The wetter weather has been welcome for areas trying to pull out of the drought, but when combined with cooler temperatures, the wet weather has slowed the planting season. Iowa State University Extension Climatologist, Elwynn Taylor, says need to be at or above 50 degrees for a sustained period of time to help with seed development.
He says records have proven as the spring progresses, it normally becomes wetter, which may be another factor in determining when farmers will be able to plant this year’s corn crop. Taylor says looking back at records, this past winter and colder than normal spring reminds him of a similar year.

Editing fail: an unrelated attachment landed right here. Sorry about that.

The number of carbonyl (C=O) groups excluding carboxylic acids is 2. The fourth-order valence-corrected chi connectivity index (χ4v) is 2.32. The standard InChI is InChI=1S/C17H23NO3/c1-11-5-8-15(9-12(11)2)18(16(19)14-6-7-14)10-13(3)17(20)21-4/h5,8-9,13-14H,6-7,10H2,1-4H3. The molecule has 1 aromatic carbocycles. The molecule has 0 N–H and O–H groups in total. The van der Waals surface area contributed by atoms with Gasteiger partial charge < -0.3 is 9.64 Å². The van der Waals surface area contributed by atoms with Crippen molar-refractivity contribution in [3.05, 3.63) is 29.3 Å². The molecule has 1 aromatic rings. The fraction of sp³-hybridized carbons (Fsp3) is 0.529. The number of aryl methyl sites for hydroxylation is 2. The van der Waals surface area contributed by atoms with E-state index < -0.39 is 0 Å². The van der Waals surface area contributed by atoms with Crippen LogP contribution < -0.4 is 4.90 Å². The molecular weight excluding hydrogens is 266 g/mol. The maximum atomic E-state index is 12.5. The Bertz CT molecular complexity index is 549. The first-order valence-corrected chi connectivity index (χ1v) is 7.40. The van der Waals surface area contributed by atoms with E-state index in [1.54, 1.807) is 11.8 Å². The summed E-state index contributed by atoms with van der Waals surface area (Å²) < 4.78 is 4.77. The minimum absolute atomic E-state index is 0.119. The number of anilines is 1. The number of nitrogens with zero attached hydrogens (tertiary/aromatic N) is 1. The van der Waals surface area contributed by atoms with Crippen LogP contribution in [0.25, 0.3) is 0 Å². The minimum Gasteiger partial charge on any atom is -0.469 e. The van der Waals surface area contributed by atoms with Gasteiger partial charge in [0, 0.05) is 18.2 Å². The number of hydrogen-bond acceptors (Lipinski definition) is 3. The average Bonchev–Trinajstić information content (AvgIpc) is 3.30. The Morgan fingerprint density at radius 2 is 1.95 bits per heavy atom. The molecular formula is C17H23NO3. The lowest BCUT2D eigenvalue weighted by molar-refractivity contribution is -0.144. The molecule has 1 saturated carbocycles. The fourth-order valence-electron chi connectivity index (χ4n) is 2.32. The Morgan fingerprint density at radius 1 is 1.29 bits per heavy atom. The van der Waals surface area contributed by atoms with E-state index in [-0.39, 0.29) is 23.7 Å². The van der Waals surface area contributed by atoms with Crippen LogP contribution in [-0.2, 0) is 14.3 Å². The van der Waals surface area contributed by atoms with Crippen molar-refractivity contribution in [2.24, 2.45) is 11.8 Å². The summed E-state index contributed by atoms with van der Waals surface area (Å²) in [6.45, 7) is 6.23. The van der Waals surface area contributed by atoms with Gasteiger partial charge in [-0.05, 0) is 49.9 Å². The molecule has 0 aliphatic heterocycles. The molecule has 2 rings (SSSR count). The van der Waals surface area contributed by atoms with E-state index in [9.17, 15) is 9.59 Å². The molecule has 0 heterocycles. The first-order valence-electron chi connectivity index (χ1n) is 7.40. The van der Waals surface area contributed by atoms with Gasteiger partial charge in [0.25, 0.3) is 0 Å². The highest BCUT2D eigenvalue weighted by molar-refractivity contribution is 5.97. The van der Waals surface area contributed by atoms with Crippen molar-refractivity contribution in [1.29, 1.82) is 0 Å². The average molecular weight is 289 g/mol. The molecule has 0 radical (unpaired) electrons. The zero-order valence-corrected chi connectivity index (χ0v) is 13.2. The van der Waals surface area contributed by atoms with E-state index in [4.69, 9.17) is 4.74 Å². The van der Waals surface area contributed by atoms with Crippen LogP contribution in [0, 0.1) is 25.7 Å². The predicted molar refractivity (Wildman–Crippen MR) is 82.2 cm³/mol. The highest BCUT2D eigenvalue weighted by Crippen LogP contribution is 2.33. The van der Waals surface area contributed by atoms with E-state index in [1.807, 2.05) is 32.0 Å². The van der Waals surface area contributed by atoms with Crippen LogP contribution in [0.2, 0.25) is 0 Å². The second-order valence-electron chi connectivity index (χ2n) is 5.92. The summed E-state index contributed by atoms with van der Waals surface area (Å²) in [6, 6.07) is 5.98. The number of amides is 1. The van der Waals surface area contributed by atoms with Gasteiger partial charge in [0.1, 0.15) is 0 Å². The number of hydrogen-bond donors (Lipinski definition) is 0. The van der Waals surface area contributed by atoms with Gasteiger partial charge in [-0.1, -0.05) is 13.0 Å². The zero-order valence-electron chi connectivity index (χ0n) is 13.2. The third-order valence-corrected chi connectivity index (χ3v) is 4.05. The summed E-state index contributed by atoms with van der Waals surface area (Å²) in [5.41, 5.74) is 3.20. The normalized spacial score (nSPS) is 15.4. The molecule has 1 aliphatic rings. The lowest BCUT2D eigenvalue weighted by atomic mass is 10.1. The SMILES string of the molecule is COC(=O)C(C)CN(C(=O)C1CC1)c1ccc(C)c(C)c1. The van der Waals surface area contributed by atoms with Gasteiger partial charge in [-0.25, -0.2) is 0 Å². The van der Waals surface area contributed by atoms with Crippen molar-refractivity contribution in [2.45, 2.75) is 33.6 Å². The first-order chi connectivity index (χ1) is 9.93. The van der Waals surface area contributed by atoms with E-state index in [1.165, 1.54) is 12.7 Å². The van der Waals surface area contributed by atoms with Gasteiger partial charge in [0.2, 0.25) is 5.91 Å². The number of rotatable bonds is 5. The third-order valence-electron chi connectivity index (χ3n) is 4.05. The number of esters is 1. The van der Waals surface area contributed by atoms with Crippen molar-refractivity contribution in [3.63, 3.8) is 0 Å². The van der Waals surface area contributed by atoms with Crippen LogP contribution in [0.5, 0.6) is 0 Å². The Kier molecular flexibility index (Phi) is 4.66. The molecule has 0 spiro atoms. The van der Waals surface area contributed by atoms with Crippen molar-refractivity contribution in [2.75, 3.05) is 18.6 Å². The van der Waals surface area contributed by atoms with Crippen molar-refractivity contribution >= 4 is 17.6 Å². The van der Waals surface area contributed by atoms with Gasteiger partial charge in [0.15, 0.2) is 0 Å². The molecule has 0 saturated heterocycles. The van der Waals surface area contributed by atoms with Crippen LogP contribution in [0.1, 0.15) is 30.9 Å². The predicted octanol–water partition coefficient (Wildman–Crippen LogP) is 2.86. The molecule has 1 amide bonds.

“Nineteen-forty-seven didn’t turn out to be a real great year, it was too wet in the spring, much like we seem to be on the road to be. And then in the later summer — well middle of the summer — as we got into the first of August, things went hot, things went dry and the crop didn’t have real great roots,” Taylor says.
He says the shallow rooted crop had problems when the temperatures turned. “When things got hot in August and dry, it ended up with a below trend line yield,” Taylor says. Taylor says Iowa farmers have had three straight years of below trend-line yields, and he believes the odds are in favor for a fourth year for below trend-line yields.
The U.S.D.A. will issue a new crop report later today to update the planting progress
By Dennis Morrice, KLEM, Le Mars